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David Fiedler

Maintaining Proper Tire Pressure - How Glamorous!

By November 18, 2007

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Keeping the right amount of air in your tires is one of the most important (and most frequently overlooked) aspects of basic bicycle maintenance. By properly inflating your tires you will:

  1. Have fewer flats - Properly inflated tires help you avoiding what are known as "pinch flats" which occur when your tube gets pinched up against the rim when you ride over a pothole or railroad tracks. You'll know these by the distinctive "snake bite" mark, twin punctures on the tube.

  2. Have easier riding - Ever tried to bounce a flat basketball? It doesn't work. Too much energy is lost in the transfer, and the same thing happens when you ride on under-inflated tires. A whole lot of your work goes into just overcoming the rolling resistance offered by your flattish tires. Tires that are properly inflated are like a basketball with the right amount of air. They roll more smoothly and a greater portion of your energy goes into moving you forward.
  3. Prolong tire life - Riding on tires that don't have enough air causes wear on the sides and makes them vulnerable to damage that would otherwise be avoided. You'll find yourself replacing them much more frequently that you would otherwise.
  4. Protect your rims - Having tires with the right amount of air protects your wheels from getting bent or dented should you hit one of those nasty aforementioned potholes when you are out riding. The right amount of air allows the tires to absorb the shock, rather than having the metal rims take the brunt of the impact.
  5. Maintain more control of your bike - Tires filled to their intended pressure allow you to have more control of your bike. Under-inflated tires can feel slippery and sloppery and cause you to lose the tight contact needed to hold the road surface in sharp and fast turns.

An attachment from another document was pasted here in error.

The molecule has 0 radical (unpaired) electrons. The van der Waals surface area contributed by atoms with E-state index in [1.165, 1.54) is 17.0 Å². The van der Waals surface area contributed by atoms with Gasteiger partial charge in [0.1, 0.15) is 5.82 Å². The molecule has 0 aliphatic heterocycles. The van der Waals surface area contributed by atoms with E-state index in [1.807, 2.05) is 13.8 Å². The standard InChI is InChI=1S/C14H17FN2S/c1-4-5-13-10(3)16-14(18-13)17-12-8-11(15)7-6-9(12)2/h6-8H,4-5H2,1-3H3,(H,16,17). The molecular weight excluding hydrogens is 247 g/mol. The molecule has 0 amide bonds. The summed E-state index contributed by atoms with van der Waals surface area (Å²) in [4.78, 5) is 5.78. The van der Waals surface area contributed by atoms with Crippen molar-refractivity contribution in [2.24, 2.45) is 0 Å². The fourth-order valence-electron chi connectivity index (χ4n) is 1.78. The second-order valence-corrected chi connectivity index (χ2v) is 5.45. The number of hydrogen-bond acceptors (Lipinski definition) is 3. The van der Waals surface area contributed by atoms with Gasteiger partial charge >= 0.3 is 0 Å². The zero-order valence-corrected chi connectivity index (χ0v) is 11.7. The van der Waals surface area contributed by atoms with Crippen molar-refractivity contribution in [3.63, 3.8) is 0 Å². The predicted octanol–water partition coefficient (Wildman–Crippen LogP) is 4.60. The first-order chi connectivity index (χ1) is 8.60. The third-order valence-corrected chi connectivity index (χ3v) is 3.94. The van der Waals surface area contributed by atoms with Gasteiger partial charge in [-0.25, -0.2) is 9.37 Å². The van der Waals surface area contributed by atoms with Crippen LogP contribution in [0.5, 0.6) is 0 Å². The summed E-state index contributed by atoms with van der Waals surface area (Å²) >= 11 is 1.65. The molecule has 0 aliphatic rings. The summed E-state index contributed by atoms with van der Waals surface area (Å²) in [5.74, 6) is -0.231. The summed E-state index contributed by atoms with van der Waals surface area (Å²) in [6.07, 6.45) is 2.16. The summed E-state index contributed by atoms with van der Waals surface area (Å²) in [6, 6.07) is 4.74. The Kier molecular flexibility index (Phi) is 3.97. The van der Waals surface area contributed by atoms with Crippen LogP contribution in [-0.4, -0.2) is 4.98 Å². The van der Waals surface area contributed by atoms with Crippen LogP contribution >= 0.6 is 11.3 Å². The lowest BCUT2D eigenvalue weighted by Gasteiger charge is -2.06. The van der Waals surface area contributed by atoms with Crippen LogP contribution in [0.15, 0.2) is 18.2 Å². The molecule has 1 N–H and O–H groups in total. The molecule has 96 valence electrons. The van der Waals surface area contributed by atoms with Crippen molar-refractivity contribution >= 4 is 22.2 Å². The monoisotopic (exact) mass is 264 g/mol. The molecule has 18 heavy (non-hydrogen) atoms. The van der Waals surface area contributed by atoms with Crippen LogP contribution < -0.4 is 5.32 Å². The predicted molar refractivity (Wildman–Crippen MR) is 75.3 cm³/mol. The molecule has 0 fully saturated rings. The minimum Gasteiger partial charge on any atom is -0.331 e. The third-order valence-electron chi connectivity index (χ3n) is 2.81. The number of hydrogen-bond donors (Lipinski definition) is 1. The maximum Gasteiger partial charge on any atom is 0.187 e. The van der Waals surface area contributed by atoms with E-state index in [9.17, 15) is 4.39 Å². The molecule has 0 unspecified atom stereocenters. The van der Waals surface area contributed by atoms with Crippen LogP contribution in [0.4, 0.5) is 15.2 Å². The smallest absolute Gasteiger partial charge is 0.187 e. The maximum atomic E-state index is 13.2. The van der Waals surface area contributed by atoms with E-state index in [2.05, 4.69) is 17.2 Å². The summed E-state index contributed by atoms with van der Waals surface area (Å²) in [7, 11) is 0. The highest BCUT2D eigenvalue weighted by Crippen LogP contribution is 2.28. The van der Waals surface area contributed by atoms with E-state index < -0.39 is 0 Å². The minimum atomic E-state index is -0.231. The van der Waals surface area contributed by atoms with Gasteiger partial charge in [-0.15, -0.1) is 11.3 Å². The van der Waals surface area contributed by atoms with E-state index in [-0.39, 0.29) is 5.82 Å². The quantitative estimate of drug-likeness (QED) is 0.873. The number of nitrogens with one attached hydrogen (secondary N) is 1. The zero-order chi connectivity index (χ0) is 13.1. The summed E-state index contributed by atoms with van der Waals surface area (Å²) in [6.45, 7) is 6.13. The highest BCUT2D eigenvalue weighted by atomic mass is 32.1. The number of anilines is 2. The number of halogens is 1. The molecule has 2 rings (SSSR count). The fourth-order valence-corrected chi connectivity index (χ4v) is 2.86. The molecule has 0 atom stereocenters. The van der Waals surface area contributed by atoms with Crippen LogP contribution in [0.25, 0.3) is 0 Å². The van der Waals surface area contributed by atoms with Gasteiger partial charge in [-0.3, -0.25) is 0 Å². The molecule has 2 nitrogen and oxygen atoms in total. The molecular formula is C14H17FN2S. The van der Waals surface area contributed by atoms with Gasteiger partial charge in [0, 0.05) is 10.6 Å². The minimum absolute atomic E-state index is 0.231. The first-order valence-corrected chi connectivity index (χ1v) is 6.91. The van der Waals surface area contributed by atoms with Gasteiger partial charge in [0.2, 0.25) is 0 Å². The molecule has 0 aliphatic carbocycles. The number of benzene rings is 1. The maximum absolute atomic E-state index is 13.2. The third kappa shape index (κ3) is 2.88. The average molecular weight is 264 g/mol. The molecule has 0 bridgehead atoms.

It's easy to make sure your tires are properly inflated. Simply look for the recommended air pressure for your particular tire. It will be printed on the sidewall of the tire in both english and metric units. When you know what that number is, inflate the tire, check the air pressure as you go to ensure that you're on target. You'll need a tire gauge, either built into your pump or else separate to measure air pressure of the tires, and then adjust as necessary. Be sure to check the pressure frequently as you pump up the tire so that you do not overinflate your tire.

Also, take a quick moment to check your tires for proper inflation before each ride and add more air if needed. It is not uncommon for tires to gradually lose air over several days, even without having a flat that needs to be replaced. Taking just this simple and easy step will prove to be a valuable one to you in the long run.

Image: Jennifer Purcell


November 22, 2007 at 6:37 pm
(1) Chuck says:

Do many people use the stuff that you put into the tube that’s supposed to prevent flats? Is this a good idea?

November 23, 2007 at 1:04 pm
(2) rgmw says:

I generally stay away from putting goop into my tube. I figure it may make things messier for me at some point, plus, when I’m bicycling I like as-close-to-a-sure-thing as possible. And, I can’t really be sure with the goop.

April 17, 2009 at 9:30 pm
(3) Dave says:

I have used ‘Tru Goo’ in my tubes for over 10 years. It is biodegradable and I have not experienced flats while using tru goo. I buy tubes with it already installed…at my local bike shop.

June 23, 2009 at 7:51 am
(4) Gianfranco says:

A friend told me it’s a good idea not to leave tires fully inflated, if bke is not used for several days. This would improve tire life, he said. Do you think is really useful?

July 2, 2011 at 8:40 pm
(5) Johnoliverfrokmorton says:

I have never used slime/goop in my tires. I have heard that, if the bike is left in the sun on a hot day, or in a shed, etc., that becomes an oven in the summer, the heat-softened goop can shift and create an off-balanced tire. This is just hearsay, but it makes sense.
I check my tire pressure before each ride by pressing the tire with my thumb, and flicking it with my finger. If I can depress the tire, it needs air. If flicking it emits a high-pitched “plink”, it’s good to go. If the sound is more of a dull “flub”, it needs air. The only gauge I use is the one on the pump.

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